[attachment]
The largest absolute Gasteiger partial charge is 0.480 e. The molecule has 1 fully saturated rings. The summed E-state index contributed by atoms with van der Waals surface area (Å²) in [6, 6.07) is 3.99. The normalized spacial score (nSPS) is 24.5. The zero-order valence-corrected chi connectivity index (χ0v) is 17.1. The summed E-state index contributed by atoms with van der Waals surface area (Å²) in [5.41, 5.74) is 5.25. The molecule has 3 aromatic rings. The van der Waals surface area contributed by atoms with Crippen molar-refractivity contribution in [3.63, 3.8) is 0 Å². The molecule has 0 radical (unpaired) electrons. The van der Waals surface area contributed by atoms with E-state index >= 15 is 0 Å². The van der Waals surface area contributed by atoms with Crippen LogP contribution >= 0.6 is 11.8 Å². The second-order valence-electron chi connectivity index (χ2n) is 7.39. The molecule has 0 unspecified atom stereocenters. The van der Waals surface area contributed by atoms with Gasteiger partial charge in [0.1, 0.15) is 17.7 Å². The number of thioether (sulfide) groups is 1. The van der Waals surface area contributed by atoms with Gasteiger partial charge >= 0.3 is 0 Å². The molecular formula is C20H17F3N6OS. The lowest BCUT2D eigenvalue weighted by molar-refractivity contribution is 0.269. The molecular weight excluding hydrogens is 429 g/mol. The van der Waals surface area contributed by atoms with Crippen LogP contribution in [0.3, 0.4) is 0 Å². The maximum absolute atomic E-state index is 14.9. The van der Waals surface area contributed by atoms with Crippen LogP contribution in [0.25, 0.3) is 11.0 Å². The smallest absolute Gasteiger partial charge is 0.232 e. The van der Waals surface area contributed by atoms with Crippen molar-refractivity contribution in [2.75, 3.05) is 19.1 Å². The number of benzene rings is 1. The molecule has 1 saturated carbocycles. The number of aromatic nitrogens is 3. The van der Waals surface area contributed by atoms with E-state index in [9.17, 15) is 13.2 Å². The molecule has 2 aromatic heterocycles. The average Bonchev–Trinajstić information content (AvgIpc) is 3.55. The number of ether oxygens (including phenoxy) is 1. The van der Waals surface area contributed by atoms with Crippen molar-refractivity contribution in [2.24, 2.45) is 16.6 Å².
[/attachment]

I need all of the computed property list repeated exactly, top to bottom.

The largest absolute Gasteiger partial charge is 0.480 e. The molecule has 1 fully saturated rings. The summed E-state index contributed by atoms with van der Waals surface area (Å²) in [6, 6.07) is 3.99. The normalized spacial score (nSPS) is 24.5. The zero-order valence-corrected chi connectivity index (χ0v) is 17.1. The summed E-state index contributed by atoms with van der Waals surface area (Å²) in [5.41, 5.74) is 5.25. The molecule has 3 aromatic rings. The van der Waals surface area contributed by atoms with Crippen molar-refractivity contribution in [3.63, 3.8) is 0 Å². The molecule has 0 radical (unpaired) electrons. The van der Waals surface area contributed by atoms with E-state index >= 15 is 0 Å². The van der Waals surface area contributed by atoms with Crippen LogP contribution >= 0.6 is 11.8 Å². The second-order valence-electron chi connectivity index (χ2n) is 7.39. The molecule has 0 unspecified atom stereocenters. The van der Waals surface area contributed by atoms with Gasteiger partial charge in [0.1, 0.15) is 17.7 Å². The number of thioether (sulfide) groups is 1. The van der Waals surface area contributed by atoms with Gasteiger partial charge >= 0.3 is 0 Å². The molecular formula is C20H17F3N6OS. The lowest BCUT2D eigenvalue weighted by molar-refractivity contribution is 0.269. The molecular weight excluding hydrogens is 429 g/mol. The van der Waals surface area contributed by atoms with Crippen LogP contribution in [0.3, 0.4) is 0 Å². The maximum absolute atomic E-state index is 14.9. The van der Waals surface area contributed by atoms with Crippen LogP contribution in [0.25, 0.3) is 11.0 Å². The smallest absolute Gasteiger partial charge is 0.232 e. The van der Waals surface area contributed by atoms with Crippen molar-refractivity contribution in [2.75, 3.05) is 19.1 Å². The number of benzene rings is 1. The molecule has 1 saturated carbocycles. The number of aromatic nitrogens is 3. The van der Waals surface area contributed by atoms with E-state index in [9.17, 15) is 13.2 Å². The molecule has 2 aromatic heterocycles. The average Bonchev–Trinajstić information content (AvgIpc) is 3.55. The number of ether oxygens (including phenoxy) is 1. The van der Waals surface area contributed by atoms with Crippen molar-refractivity contribution in [2.24, 2.45) is 16.6 Å².